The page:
Monday, September 22, 2014

My Inbox is Exploding

By Kim Tarasiewicz

My email is bursting at the seams, and chances are you feel the same way. Whether to their business or personal email address, most people get advertising emails that may no longer be pertinent. At some point, I opted into many of these emails, but as work, clients and life changes, so do your interests and promotional needs.

For example, when my sons were young, they loved to play with K'NEX so I was on the email list for alerts when sales came along. My boys are grown now, so I no longer need toy alerts. But I have to admit, it took me a while to opt out of the emails; it was easier to delete them each month than spend time opting out.

If K'NEX was paying per person on the list, I was wasting their money by remaining on their mailing list. However, as a marketer, I would have suggested that they clean their list of customers like me who had not placed an order for years. Sure, my presence was keeping their mailing list numbers high, but that wasn’t providing them with an accurate snapshot of their target audience.

As a consumer, I suggest:
  • Check the privacy policy before you submit your email address to any website. Most websites do not sell your email to others, but some will share your information with affiliates. You might decide not to submit your email address to websites that won't protect it.
  • When submitting your email address, look for pre-checked boxes that sign you up for email updates from the company and its partners. Some websites allow you to opt out of receiving these mass emails or at least let you chose which ones you prefer to hear from. There is also a division of the Direct Marketing Association where you can direct what type of mail you would like to receive called
  • Set your email software to automatically filter your emails into folders. Google’s Gmail does this for you and other systems have options in their settings that allow you to sort your emails automatically. This allows you to read them at your leisure, view how many you get from certain companies, and then determine if you’d like to opt out.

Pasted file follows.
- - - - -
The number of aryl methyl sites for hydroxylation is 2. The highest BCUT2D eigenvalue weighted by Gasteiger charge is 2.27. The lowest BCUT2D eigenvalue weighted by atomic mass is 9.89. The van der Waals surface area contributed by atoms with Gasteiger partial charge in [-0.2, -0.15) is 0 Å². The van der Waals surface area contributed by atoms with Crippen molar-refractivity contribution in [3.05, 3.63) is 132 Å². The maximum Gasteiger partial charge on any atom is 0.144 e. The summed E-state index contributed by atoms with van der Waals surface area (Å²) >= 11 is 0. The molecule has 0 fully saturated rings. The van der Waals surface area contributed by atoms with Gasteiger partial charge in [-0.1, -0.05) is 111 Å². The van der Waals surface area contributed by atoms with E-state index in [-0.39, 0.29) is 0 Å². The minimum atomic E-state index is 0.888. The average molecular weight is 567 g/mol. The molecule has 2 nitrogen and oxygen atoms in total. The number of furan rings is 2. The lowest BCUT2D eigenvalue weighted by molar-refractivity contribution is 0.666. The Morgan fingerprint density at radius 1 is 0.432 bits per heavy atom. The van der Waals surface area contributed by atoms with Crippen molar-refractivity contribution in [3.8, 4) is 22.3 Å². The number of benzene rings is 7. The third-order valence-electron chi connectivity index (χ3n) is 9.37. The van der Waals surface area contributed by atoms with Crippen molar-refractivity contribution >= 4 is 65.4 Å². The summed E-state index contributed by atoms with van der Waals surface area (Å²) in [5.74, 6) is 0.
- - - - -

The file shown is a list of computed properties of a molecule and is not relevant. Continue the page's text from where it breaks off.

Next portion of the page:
As a marketer, I would suggest to clients:
  • According to the CAN-SPAM Act, you must provide an opt-out mechanism and it must be available for 30 days after your email is sent. If someone on your mailing list sends a message asking to opt out, you must comply within 10 days. This means every time you send a mailing, you should be running your lists against opt-outs.
  • Keep your lists clean. This may mean keeping up with bounces and unsubscribers or proofing the names as you enter them into your master list. Also, you may want to send an email once during the year asking if your customers still wish to be included. Many companies that you can use to send your emails will charge per name on your mailing list; keeping clean lists saves money.
  • The Direct Mail Association is a great resource for anyone sending email or snail mail correspondence and they advocate for improving consumer confidence in email. They hold a list called “Do Not Mail” for anyone that may want to opt out of all commercial emails. While it is not a rule, it is a good idea to run your mailing lists against these to prevent potentially offending future clients.
Companies would like to believe that every person on their mailing list reads everything sent out to them, but is that really feasible? Why not focus on your true clients and customers, keep your costs down, and bring in the quality business leads you are really looking for?

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